Wednesday, March 14, 2018
Building Fundraising Capacity
Why leave money on the table?
As a sector, community colleges are far behind their four-year counterparts in fundraising. That’s particularly true when it comes to cultivating individual donors, as opposed to getting grants.
In one sense, that’s counterintuitive; community college graduates are much more likely to stay local than four-year graduates. In many places, there’s no shortage of local alumni.
But the sector has lagged in this area for a few basic reasons. One is institutional age. Almost half of the community colleges in the country, including my own, were established in the 1960’s. Most didn’t have significant numbers of alums making significant money until the 80’s or 90’s. (Locally, Rutgers was established in 1766, over 200 years before Brookdale. That’s a hell of a head start.) Most also don’t have bigtime athletic programs, which can often drive donations. And community colleges tend to draw more low-income students; it can take them a long time before they get economically comfortable enough to donate large amounts.
Given chronically austere budgets, community colleges have often chosen to focus what they have on the students they have. That’s a generally admirable impulse, but it tends to mean that non-emergency spending -- like building up a fundraising arm -- takes a back seat. Perversely, that’s true even though fundraisers should be able to pay for themselves after a startup period.
So, here’s an idea I freely offer to any state that’s willing to try it.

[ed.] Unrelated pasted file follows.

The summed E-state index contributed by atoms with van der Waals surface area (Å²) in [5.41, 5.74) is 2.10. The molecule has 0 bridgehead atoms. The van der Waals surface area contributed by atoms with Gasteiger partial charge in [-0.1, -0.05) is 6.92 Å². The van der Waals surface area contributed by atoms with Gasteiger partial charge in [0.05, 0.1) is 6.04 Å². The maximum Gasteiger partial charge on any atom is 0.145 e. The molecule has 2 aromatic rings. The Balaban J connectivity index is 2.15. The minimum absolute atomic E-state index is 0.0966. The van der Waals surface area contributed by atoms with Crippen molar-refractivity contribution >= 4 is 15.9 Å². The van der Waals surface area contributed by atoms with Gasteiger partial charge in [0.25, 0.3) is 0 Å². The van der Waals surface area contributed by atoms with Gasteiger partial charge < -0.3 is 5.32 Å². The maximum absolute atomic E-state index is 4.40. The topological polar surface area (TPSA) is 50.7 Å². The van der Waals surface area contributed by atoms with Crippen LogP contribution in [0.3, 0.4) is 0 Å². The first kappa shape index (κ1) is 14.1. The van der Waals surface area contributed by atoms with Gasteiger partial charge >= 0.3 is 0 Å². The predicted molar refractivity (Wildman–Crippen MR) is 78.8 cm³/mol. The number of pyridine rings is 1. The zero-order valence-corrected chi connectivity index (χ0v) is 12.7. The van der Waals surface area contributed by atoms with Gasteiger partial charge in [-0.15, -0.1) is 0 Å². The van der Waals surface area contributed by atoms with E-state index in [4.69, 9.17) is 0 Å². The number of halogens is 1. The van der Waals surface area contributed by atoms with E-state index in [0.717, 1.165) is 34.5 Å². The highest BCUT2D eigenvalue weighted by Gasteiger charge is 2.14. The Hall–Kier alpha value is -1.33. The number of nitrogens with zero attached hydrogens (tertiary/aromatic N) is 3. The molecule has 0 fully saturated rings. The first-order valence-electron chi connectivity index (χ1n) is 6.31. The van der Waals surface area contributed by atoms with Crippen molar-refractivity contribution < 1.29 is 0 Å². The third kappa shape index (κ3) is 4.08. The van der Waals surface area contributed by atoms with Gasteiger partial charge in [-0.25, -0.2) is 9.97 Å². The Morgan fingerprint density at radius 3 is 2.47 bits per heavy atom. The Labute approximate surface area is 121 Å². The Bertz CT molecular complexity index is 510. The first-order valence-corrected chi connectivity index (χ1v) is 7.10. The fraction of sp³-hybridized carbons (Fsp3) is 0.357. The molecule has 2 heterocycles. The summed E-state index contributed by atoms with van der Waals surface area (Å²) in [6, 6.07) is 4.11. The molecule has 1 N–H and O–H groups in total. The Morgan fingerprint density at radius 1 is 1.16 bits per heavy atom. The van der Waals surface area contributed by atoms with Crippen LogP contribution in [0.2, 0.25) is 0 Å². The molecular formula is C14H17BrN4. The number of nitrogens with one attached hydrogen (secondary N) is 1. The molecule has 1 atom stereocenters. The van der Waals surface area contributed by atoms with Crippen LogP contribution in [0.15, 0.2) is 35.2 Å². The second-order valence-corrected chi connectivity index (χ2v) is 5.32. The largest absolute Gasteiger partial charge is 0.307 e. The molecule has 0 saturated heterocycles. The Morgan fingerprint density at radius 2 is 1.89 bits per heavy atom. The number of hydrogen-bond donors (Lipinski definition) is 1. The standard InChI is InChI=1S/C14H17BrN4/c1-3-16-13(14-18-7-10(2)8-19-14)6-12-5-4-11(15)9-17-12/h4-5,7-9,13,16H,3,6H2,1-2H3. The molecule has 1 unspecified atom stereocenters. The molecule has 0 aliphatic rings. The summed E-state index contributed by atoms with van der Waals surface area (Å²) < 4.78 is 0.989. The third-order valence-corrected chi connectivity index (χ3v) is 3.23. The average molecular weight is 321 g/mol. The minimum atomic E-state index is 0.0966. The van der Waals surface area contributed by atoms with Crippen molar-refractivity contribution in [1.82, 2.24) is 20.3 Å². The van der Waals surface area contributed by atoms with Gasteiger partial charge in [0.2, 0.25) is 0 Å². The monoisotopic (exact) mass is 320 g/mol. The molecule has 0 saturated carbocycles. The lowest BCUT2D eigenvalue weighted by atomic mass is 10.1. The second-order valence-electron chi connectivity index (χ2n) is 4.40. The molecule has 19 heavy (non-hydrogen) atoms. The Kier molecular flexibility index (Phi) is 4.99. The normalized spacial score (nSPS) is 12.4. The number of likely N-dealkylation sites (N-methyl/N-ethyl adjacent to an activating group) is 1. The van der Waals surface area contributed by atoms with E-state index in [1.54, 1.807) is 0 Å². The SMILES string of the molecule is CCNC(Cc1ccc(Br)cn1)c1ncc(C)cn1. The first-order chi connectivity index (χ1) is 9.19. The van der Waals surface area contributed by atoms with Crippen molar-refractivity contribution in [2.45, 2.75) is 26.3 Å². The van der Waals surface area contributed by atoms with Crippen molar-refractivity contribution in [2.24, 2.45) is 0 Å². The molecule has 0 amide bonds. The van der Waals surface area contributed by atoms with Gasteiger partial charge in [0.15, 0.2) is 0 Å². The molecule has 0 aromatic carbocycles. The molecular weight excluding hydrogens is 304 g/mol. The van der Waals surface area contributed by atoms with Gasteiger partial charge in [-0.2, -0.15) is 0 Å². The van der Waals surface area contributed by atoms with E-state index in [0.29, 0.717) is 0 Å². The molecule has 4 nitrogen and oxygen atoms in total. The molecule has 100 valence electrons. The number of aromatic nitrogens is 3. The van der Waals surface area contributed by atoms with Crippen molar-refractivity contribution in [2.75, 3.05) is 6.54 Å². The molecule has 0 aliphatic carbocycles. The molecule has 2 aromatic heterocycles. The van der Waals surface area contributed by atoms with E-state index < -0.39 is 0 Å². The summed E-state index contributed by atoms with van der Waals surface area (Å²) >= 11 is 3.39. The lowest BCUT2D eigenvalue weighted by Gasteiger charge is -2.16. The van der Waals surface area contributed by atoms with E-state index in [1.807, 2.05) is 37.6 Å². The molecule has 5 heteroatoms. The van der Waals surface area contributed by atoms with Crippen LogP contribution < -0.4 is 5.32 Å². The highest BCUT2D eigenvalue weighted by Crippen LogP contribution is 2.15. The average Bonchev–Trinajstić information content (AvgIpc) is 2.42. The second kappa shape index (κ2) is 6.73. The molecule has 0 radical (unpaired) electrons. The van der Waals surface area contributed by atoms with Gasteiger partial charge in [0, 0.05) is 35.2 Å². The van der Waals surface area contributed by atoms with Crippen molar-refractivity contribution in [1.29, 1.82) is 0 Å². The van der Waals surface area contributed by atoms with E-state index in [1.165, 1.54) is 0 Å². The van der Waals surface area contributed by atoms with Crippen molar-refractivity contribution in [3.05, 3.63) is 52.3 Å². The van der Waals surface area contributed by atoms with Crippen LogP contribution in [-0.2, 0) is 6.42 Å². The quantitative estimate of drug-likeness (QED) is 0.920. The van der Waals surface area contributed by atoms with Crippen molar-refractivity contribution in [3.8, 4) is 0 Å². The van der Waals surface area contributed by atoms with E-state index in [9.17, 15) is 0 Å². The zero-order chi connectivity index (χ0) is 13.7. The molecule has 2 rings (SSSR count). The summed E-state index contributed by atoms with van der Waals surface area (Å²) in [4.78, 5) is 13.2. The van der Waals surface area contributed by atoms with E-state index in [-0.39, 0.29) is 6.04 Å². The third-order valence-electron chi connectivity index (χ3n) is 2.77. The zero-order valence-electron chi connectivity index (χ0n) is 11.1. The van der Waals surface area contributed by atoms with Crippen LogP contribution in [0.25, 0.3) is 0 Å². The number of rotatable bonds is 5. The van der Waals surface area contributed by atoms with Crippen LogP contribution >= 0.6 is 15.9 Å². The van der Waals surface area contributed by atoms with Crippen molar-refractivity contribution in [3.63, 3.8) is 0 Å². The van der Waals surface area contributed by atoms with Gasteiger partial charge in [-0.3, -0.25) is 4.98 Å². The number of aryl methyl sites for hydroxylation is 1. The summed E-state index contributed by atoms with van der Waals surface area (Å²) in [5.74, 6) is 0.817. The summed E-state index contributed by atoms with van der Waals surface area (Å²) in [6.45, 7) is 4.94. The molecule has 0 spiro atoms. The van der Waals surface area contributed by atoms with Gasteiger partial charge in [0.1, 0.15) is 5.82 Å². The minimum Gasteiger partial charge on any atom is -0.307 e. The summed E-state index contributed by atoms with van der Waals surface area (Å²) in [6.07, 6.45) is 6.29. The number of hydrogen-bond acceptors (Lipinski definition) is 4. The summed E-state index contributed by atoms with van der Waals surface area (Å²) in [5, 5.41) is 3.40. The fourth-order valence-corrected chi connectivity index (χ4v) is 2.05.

States could offer grants to help community colleges build or build up their fundraising capacity.
The grants would have to start out relatively generous, but they could phase out over time. The idea is that successful fundraising would allow the colleges to maintain the new capacity. If the new capacity fails, its funding will dry up and it will go away naturally.
I could see a grant like this having bipartisan appeal. It’s a way to help community colleges develop alternative revenue sources beyond appropriations. It would become self-sustaining, and even profitable, over time. It would put private money on the table that isn’t there now. In the short term, moving the cost of the fundraiser to a grant would allow colleges to argue honestly that a hugely high percentage of any given gift would go to direct programming, whether in the form of scholarships, buildings, professional development grants, or whatever. It would even establish a revenue stream independent of local or state political winds, allowing some buffer when administrations change, as they are wont to do.
It wouldn’t be all that difficult for a state to do something like this. It would require a few employees per college, plus some operating funding either to get things started or to develop them. Over time, the fundraisers could start to pay for themselves. It’s almost...entrepreneurial.
Wise and worldly readers, is there an obvious downside I’m missing? From a pure ROI perspective, this seems like it could be low-risk and high-payoff, and the money raised could do untold good. What am I missing?